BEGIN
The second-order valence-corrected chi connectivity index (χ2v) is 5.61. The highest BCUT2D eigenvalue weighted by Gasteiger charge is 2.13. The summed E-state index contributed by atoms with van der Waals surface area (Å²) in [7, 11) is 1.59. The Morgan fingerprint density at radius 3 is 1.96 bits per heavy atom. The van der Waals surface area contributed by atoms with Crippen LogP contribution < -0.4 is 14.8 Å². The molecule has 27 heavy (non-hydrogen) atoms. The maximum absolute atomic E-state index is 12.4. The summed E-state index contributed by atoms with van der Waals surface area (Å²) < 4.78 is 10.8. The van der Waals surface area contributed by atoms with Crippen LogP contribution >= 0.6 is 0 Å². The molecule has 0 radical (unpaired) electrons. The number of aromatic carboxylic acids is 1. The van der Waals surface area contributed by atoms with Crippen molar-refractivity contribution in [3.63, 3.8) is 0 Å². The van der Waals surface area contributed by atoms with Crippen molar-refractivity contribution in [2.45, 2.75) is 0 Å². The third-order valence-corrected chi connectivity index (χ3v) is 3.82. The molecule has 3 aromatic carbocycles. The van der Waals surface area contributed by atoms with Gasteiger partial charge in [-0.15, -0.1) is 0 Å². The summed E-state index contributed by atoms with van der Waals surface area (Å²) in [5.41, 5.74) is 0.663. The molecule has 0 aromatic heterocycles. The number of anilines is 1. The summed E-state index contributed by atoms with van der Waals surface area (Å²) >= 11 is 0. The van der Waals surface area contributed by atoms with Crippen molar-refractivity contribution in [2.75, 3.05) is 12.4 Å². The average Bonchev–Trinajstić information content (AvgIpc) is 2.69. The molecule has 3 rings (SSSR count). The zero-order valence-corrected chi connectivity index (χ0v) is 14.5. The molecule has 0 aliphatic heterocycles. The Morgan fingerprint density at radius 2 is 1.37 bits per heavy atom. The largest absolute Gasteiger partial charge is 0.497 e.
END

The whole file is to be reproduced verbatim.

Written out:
The second-order valence-corrected chi connectivity index (χ2v) is 5.61. The highest BCUT2D eigenvalue weighted by Gasteiger charge is 2.13. The summed E-state index contributed by atoms with van der Waals surface area (Å²) in [7, 11) is 1.59. The Morgan fingerprint density at radius 3 is 1.96 bits per heavy atom. The van der Waals surface area contributed by atoms with Crippen LogP contribution < -0.4 is 14.8 Å². The molecule has 27 heavy (non-hydrogen) atoms. The maximum absolute atomic E-state index is 12.4. The summed E-state index contributed by atoms with van der Waals surface area (Å²) < 4.78 is 10.8. The van der Waals surface area contributed by atoms with Crippen LogP contribution >= 0.6 is 0 Å². The molecule has 0 radical (unpaired) electrons. The number of aromatic carboxylic acids is 1. The van der Waals surface area contributed by atoms with Crippen molar-refractivity contribution in [3.63, 3.8) is 0 Å². The van der Waals surface area contributed by atoms with Crippen molar-refractivity contribution in [2.45, 2.75) is 0 Å². The third-order valence-corrected chi connectivity index (χ3v) is 3.82. The molecule has 3 aromatic carbocycles. The van der Waals surface area contributed by atoms with Gasteiger partial charge in [-0.15, -0.1) is 0 Å². The summed E-state index contributed by atoms with van der Waals surface area (Å²) in [5.41, 5.74) is 0.663. The molecule has 0 aromatic heterocycles. The number of anilines is 1. The summed E-state index contributed by atoms with van der Waals surface area (Å²) >= 11 is 0. The van der Waals surface area contributed by atoms with Crippen molar-refractivity contribution in [2.75, 3.05) is 12.4 Å². The average Bonchev–Trinajstić information content (AvgIpc) is 2.69. The molecule has 3 rings (SSSR count). The zero-order valence-corrected chi connectivity index (χ0v) is 14.5. The molecule has 0 aliphatic heterocycles. The Morgan fingerprint density at radius 2 is 1.37 bits per heavy atom. The largest absolute Gasteiger partial charge is 0.497 e.